More than 800 fans were injured by foul balls at MLB stadiums over the past seven seasons, according to an NBC News investigation released Tuesday.
In addition to the death of a grandmother celebrating her 79th birthday at Dodger Stadium in 2018, the 808 injuries from 2012-19 documented in the report include concussions and permanent vision loss.
NBC News said most of the injuries resulted from foul balls, while others came from home runs, balls hit during batting practice and from the scramble to catch balls in the stands.
“Major League Baseball, along with the 30 teams declined NBC News’ requests for information about the number of incidents and injuries at their ballparks,” according to the report. “Some teams said they don’t track that data, others said it was a privacy issue.”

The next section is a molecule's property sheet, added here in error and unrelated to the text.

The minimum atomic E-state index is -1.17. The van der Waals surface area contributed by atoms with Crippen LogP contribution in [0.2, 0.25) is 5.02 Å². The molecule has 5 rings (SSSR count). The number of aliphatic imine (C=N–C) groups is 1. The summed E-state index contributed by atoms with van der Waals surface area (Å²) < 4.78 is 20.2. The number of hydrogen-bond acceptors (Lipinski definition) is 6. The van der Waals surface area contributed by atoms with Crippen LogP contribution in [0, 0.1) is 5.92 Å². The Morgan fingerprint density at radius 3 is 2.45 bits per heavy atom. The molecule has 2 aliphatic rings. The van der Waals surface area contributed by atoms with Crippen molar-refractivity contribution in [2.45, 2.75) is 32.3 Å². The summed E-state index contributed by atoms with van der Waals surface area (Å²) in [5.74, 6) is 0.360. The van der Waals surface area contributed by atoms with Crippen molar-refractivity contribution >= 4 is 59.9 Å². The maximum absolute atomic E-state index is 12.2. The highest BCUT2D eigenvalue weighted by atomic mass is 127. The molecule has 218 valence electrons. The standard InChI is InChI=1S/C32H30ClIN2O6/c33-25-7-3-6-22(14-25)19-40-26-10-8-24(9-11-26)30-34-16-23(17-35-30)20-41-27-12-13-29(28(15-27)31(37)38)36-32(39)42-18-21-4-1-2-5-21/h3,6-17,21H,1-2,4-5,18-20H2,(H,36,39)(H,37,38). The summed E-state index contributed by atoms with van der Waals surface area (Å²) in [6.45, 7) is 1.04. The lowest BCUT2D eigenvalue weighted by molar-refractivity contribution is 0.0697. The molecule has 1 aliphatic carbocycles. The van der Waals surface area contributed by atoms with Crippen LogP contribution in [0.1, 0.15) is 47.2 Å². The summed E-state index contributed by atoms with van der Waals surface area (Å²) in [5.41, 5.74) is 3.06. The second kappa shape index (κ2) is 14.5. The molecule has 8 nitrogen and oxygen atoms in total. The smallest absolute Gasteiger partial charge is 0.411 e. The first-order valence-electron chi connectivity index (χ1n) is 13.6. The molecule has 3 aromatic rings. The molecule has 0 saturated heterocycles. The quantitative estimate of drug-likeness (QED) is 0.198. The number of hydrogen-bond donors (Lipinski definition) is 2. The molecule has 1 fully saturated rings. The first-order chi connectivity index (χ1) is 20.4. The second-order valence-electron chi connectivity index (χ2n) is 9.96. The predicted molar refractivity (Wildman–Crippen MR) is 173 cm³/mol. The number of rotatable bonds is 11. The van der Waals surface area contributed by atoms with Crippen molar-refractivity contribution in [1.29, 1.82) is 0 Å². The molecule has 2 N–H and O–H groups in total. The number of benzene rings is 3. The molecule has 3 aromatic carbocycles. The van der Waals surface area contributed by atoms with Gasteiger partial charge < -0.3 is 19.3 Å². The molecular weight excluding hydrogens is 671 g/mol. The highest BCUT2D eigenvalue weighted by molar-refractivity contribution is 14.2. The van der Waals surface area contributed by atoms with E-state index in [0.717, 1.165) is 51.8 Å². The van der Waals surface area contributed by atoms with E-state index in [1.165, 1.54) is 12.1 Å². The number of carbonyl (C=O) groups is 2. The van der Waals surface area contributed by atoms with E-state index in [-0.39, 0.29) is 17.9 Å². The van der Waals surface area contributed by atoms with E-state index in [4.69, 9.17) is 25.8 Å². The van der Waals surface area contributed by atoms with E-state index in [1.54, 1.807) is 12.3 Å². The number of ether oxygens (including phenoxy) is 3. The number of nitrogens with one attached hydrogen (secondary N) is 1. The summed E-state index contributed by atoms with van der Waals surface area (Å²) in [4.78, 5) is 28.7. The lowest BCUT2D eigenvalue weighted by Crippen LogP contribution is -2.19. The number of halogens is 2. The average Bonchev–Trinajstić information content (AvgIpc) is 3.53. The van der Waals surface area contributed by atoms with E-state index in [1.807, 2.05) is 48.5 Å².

NBC News said it based its tally on lawsuits, news reports, social media postings and information from the contractors who provide first aid at MLB ballparks.
Efforts to extend the protective netting at stadiums have been gaining momentum, with a total of 13 teams either having already completed the process or planning to finish it before the 2020 season.
“Seventeen teams have not announced any plans to make additional extensions to their netting,” read the report. “Of those 17, some already have netting that extends past the home and visitor dugouts, but none have netting that extends to the foul poles.”
–Field Level Media (@FieldLevelMedia)